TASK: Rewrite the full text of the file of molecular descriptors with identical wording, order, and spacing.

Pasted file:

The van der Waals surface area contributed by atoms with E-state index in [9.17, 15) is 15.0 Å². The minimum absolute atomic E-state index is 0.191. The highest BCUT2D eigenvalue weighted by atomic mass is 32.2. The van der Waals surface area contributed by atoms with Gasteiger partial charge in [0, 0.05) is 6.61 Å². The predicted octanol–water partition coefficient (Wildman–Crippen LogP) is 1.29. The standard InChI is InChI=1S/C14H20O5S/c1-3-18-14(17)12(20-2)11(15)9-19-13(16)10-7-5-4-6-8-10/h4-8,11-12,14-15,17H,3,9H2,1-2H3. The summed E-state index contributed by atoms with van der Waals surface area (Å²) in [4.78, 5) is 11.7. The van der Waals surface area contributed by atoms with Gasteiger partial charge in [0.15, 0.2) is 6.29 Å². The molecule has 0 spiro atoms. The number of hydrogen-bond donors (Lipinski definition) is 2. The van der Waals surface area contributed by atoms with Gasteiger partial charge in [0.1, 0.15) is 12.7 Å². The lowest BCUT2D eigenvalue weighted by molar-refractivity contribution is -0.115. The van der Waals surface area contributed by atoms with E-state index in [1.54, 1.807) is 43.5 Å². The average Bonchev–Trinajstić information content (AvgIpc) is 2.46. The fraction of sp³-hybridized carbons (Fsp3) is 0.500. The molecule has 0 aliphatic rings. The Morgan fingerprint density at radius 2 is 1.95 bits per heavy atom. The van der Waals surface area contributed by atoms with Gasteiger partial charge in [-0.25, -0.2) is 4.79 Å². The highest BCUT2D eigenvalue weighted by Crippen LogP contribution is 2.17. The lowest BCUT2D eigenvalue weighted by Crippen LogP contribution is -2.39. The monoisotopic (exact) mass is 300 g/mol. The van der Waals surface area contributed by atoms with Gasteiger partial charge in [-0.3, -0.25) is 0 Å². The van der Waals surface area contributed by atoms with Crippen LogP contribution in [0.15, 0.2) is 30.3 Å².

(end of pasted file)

The van der Waals surface area contributed by atoms with E-state index in [9.17, 15) is 15.0 Å². The minimum absolute atomic E-state index is 0.191. The highest BCUT2D eigenvalue weighted by atomic mass is 32.2. The van der Waals surface area contributed by atoms with Gasteiger partial charge in [0, 0.05) is 6.61 Å². The predicted octanol–water partition coefficient (Wildman–Crippen LogP) is 1.29. The standard InChI is InChI=1S/C14H20O5S/c1-3-18-14(17)12(20-2)11(15)9-19-13(16)10-7-5-4-6-8-10/h4-8,11-12,14-15,17H,3,9H2,1-2H3. The summed E-state index contributed by atoms with van der Waals surface area (Å²) in [4.78, 5) is 11.7. The van der Waals surface area contributed by atoms with Gasteiger partial charge in [0.15, 0.2) is 6.29 Å². The molecule has 0 spiro atoms. The number of hydrogen-bond donors (Lipinski definition) is 2. The van der Waals surface area contributed by atoms with Gasteiger partial charge in [0.1, 0.15) is 12.7 Å². The lowest BCUT2D eigenvalue weighted by molar-refractivity contribution is -0.115. The van der Waals surface area contributed by atoms with E-state index in [1.54, 1.807) is 43.5 Å². The average Bonchev–Trinajstić information content (AvgIpc) is 2.46. The fraction of sp³-hybridized carbons (Fsp3) is 0.500. The molecule has 0 aliphatic rings. The Morgan fingerprint density at radius 2 is 1.95 bits per heavy atom. The van der Waals surface area contributed by atoms with Gasteiger partial charge in [-0.25, -0.2) is 4.79 Å². The highest BCUT2D eigenvalue weighted by Crippen LogP contribution is 2.17. The lowest BCUT2D eigenvalue weighted by Crippen LogP contribution is -2.39. The monoisotopic (exact) mass is 300 g/mol. The van der Waals surface area contributed by atoms with Gasteiger partial charge in [-0.3, -0.25) is 0 Å². The van der Waals surface area contributed by atoms with Crippen LogP contribution in [0.15, 0.2) is 30.3 Å².